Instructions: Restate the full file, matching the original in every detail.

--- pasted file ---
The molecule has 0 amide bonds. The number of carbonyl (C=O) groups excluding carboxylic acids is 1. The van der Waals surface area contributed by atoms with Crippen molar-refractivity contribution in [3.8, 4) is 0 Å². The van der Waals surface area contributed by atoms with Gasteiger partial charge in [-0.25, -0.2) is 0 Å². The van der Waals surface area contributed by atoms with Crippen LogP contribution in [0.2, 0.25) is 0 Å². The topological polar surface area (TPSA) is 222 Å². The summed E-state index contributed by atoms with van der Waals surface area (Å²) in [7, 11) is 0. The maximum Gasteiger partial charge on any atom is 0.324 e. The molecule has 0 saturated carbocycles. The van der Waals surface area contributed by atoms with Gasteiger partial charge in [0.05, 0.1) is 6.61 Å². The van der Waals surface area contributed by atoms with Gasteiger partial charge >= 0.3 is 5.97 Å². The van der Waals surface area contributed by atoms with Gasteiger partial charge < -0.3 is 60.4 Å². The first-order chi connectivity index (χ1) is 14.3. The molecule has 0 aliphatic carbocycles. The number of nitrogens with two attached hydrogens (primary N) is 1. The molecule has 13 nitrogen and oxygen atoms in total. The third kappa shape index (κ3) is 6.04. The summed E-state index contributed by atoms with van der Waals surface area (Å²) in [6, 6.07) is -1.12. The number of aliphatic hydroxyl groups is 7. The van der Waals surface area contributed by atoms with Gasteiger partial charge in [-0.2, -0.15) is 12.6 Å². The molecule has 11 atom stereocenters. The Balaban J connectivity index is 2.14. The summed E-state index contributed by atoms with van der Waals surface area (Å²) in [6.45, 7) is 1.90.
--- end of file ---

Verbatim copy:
The molecule has 0 amide bonds. The number of carbonyl (C=O) groups excluding carboxylic acids is 1. The van der Waals surface area contributed by atoms with Crippen molar-refractivity contribution in [3.8, 4) is 0 Å². The van der Waals surface area contributed by atoms with Gasteiger partial charge in [-0.25, -0.2) is 0 Å². The van der Waals surface area contributed by atoms with Crippen LogP contribution in [0.2, 0.25) is 0 Å². The topological polar surface area (TPSA) is 222 Å². The summed E-state index contributed by atoms with van der Waals surface area (Å²) in [7, 11) is 0. The maximum Gasteiger partial charge on any atom is 0.324 e. The molecule has 0 saturated carbocycles. The van der Waals surface area contributed by atoms with Gasteiger partial charge in [0.05, 0.1) is 6.61 Å². The van der Waals surface area contributed by atoms with Gasteiger partial charge >= 0.3 is 5.97 Å². The van der Waals surface area contributed by atoms with Gasteiger partial charge < -0.3 is 60.4 Å². The first-order chi connectivity index (χ1) is 14.3. The molecule has 0 aliphatic carbocycles. The number of nitrogens with two attached hydrogens (primary N) is 1. The molecule has 13 nitrogen and oxygen atoms in total. The third kappa shape index (κ3) is 6.04. The summed E-state index contributed by atoms with van der Waals surface area (Å²) in [6, 6.07) is -1.12. The number of aliphatic hydroxyl groups is 7. The van der Waals surface area contributed by atoms with Gasteiger partial charge in [-0.2, -0.15) is 12.6 Å². The molecule has 11 atom stereocenters. The Balaban J connectivity index is 2.14. The summed E-state index contributed by atoms with van der Waals surface area (Å²) in [6.45, 7) is 1.90.